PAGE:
New Year’s Resolutions – 7 Ways to Increase Productivity

December 28, 2016 in
By Katie Conlon

With 2017 right around the corner, there is no better time to focus on your career goals for the year ahead. Increasing your productivity in the coming year can not only make you more accomplished at work, but it can also make you more motivated in your career. Check out these seven tips to help you increase your productivity at work.

1. Set your own goals.

While your manager might have a deadline or end goal set for you, take responsibility of creating some of your own. This practice can break up the time you spend on a project and increase your productivity. You are also more likely to meet the initial goal set by your manager as you strive to meet your own personal goals.

2. Take a break.

Beyond creating your own goals, it is important that you also schedule time for breaks. Research has shown that we only have the capacity to focus on a task for certain amount of time. One study concluded that the highest-performing employees only worked for 52 consecutive minutes before taking a 17-minute break.[1] Going for a walk outside, grabbing a cup of coffee, or even standing up from your desk for a minute are all great options. By allowing your mind a break, you’ll be more likely to be productive when you start back on your task.

3. Decorate your workspace.

Your work environment can directly affect your ability to focus and complete a task. Consider adding pictures of your family, friends, or even your pet to bring some life to your surrounding area. Adding plants or flowers can also brighten up your workspace and help to increase your focus and motivation. 

4. Practice the “two minute” rule.

Productivity consultant David Allen developed the “two minute rule” to help employees become more productive during their workday.[2] The rule states you will be more productive if you tackle the tasks that take less than two minutes to complete first. Studies have shown that pushing off these quick tasks until later can actually draw out the process, making you less productive. Therefore, it can be beneficial to accomplish these tasks before anything else.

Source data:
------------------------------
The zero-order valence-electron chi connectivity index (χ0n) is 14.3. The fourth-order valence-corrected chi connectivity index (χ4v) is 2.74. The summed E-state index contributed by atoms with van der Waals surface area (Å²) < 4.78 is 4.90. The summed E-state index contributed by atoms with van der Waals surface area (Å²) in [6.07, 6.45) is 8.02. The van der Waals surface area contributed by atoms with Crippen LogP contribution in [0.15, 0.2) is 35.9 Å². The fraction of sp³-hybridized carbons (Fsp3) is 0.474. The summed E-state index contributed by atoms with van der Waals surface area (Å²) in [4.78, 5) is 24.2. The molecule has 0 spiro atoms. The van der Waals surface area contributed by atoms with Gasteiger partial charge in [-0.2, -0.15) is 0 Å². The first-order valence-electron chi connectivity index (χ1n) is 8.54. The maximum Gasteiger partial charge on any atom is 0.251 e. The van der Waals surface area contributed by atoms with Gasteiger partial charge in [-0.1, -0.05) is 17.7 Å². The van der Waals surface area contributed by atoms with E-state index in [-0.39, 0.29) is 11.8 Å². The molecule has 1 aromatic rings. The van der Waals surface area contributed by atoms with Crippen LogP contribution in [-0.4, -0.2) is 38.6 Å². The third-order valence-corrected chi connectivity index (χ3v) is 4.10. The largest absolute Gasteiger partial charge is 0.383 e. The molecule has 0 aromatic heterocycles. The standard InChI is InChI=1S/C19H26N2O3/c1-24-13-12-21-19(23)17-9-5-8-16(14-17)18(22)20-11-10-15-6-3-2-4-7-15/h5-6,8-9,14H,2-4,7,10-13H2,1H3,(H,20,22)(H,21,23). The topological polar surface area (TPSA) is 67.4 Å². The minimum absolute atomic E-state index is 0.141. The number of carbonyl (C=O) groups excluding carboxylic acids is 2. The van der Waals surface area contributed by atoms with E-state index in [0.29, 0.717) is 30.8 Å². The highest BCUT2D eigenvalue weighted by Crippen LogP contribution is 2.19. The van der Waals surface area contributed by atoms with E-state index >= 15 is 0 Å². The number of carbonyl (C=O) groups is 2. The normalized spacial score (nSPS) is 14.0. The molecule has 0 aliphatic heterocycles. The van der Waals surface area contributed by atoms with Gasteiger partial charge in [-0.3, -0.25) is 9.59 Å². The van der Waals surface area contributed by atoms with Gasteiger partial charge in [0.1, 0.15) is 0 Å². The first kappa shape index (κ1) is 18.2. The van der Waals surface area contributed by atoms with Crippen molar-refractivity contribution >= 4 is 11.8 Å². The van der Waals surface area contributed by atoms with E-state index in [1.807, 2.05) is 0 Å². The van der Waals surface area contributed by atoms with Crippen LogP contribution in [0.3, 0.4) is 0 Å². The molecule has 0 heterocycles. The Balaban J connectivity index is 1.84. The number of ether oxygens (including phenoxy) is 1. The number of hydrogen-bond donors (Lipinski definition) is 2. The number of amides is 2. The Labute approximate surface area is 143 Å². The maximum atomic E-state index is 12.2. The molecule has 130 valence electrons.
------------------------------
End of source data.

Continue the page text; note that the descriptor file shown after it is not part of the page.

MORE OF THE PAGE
5. Identify your time thieves.

Figure out what tasks during the day are taking time away from your productivity at work. Smartphones and social media applications can be huge time thieves. Start out by setting a timer to limit time spent on your phone during work hours. To identify other time thieves in your life, record your tasks in a weekly journal. Then go back to see what tasks were unnecessary or took more time than they should have and discover a routine that keeps you from getting side tracked.

6. Determine a schedule that works for you.

Altering your schedule to fit your most productive times of day can reap many benefits. Log onto your computer before you go to work to get in 30-60 minutes of work before your daily commute. This practice will get you in the work mindset before you even get to the office, and will allow you to jump into a task as soon as you get to your desk. Night owls, however, might benefit from logging on later in the evening. But, most importantly, discover a schedule that works best for you, your organization, and your customers.

7.Focus on solutions, not problems.

Continually focusing on a problem can waste a lot momentum and creative energy. By instead identifying and focusing on a possible solution to the problem, you can avoid wasting time ruminating on the issue. Coming to the table with a possible solution in hand will also support team productivity and collaboration, making it easier for everyone to work towards a final solution.

Practice these tips to make your year more productive and efficient. Your productivity is likely to bring you and your organization more success in 2017, and beyond. FMP Consulting is excited for the New Year and ready to tackle the challenges ahead, partnering with your organization each step of the way.

Katie is an Analyst at FMP Consulting. She previously worked as the Research and Data Visualization Manager at National Journal. Katie received a Master of Science in Natural Resources from North Carolina State University and received a Bachelor of Science from the University of Florida.


[1] Derek Thompson, “A Formula for Perfect Productivity: Work for 52 Minutes, Break for 17,” The Atlantic, September 17, 2014.

[2] Alan Henry, “Use the Two Minute Rule to Stop Procrastinating and Get Things Done,” Life Hacker, February 2, 2014.